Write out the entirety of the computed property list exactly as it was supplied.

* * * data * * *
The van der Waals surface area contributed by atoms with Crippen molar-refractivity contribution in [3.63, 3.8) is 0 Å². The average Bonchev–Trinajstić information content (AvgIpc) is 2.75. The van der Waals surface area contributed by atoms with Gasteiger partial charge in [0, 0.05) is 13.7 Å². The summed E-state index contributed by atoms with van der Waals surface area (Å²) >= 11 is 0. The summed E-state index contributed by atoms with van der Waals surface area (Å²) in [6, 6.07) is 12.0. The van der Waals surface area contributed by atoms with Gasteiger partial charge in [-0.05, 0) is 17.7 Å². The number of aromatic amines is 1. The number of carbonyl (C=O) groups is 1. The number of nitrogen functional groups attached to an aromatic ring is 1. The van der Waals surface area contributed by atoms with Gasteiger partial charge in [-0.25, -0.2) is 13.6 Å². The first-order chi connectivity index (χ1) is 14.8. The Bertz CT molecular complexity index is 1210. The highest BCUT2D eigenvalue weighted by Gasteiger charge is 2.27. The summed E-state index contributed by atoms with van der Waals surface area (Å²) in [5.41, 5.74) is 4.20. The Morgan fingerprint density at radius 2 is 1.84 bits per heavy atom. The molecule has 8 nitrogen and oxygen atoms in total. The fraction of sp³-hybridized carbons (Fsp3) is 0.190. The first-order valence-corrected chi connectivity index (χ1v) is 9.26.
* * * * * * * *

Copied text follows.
The van der Waals surface area contributed by atoms with Crippen molar-refractivity contribution in [3.63, 3.8) is 0 Å². The average Bonchev–Trinajstić information content (AvgIpc) is 2.75. The van der Waals surface area contributed by atoms with Gasteiger partial charge in [0, 0.05) is 13.7 Å². The summed E-state index contributed by atoms with van der Waals surface area (Å²) >= 11 is 0. The summed E-state index contributed by atoms with van der Waals surface area (Å²) in [6, 6.07) is 12.0. The van der Waals surface area contributed by atoms with Gasteiger partial charge in [-0.05, 0) is 17.7 Å². The number of aromatic amines is 1. The number of carbonyl (C=O) groups is 1. The number of nitrogen functional groups attached to an aromatic ring is 1. The van der Waals surface area contributed by atoms with Gasteiger partial charge in [-0.25, -0.2) is 13.6 Å². The first-order chi connectivity index (χ1) is 14.8. The Bertz CT molecular complexity index is 1210. The highest BCUT2D eigenvalue weighted by Gasteiger charge is 2.27. The summed E-state index contributed by atoms with van der Waals surface area (Å²) in [5.41, 5.74) is 4.20. The Morgan fingerprint density at radius 2 is 1.84 bits per heavy atom. The molecule has 8 nitrogen and oxygen atoms in total. The fraction of sp³-hybridized carbons (Fsp3) is 0.190. The first-order valence-corrected chi connectivity index (χ1v) is 9.26.